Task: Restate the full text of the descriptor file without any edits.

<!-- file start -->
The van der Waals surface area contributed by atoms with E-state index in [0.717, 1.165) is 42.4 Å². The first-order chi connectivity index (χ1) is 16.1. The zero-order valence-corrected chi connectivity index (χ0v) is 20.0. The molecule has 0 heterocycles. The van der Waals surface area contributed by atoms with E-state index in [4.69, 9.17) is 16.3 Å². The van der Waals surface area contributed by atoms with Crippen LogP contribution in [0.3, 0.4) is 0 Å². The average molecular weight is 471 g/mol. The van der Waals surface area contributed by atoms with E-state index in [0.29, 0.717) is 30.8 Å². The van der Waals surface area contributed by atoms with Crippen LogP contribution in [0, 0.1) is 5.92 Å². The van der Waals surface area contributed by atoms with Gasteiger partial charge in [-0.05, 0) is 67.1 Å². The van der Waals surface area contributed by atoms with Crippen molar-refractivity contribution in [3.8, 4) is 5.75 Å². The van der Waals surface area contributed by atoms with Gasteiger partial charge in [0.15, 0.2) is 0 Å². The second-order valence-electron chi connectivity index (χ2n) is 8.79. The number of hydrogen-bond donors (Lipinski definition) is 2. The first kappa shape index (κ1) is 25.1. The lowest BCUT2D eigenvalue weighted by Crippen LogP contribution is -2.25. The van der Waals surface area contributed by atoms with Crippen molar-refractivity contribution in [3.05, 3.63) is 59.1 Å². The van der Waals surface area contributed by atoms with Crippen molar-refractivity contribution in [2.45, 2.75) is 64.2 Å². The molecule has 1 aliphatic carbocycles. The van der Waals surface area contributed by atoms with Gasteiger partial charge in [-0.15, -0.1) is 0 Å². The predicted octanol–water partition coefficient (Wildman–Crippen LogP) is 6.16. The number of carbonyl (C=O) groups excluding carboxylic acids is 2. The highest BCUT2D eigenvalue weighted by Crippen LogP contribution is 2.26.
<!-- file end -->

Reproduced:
The van der Waals surface area contributed by atoms with E-state index in [0.717, 1.165) is 42.4 Å². The first-order chi connectivity index (χ1) is 16.1. The zero-order valence-corrected chi connectivity index (χ0v) is 20.0. The molecule has 0 heterocycles. The van der Waals surface area contributed by atoms with E-state index in [4.69, 9.17) is 16.3 Å². The van der Waals surface area contributed by atoms with Crippen LogP contribution in [0.3, 0.4) is 0 Å². The average molecular weight is 471 g/mol. The van der Waals surface area contributed by atoms with E-state index in [0.29, 0.717) is 30.8 Å². The van der Waals surface area contributed by atoms with Crippen LogP contribution in [0, 0.1) is 5.92 Å². The van der Waals surface area contributed by atoms with Gasteiger partial charge in [-0.05, 0) is 67.1 Å². The van der Waals surface area contributed by atoms with Crippen molar-refractivity contribution in [3.8, 4) is 5.75 Å². The van der Waals surface area contributed by atoms with Gasteiger partial charge in [0.15, 0.2) is 0 Å². The second-order valence-electron chi connectivity index (χ2n) is 8.79. The number of hydrogen-bond donors (Lipinski definition) is 2. The first kappa shape index (κ1) is 25.1. The lowest BCUT2D eigenvalue weighted by Crippen LogP contribution is -2.25. The van der Waals surface area contributed by atoms with Crippen molar-refractivity contribution in [3.05, 3.63) is 59.1 Å². The van der Waals surface area contributed by atoms with Crippen molar-refractivity contribution in [2.45, 2.75) is 64.2 Å². The molecule has 1 aliphatic carbocycles. The van der Waals surface area contributed by atoms with Gasteiger partial charge in [-0.15, -0.1) is 0 Å². The predicted octanol–water partition coefficient (Wildman–Crippen LogP) is 6.16. The number of carbonyl (C=O) groups excluding carboxylic acids is 2. The highest BCUT2D eigenvalue weighted by Crippen LogP contribution is 2.26.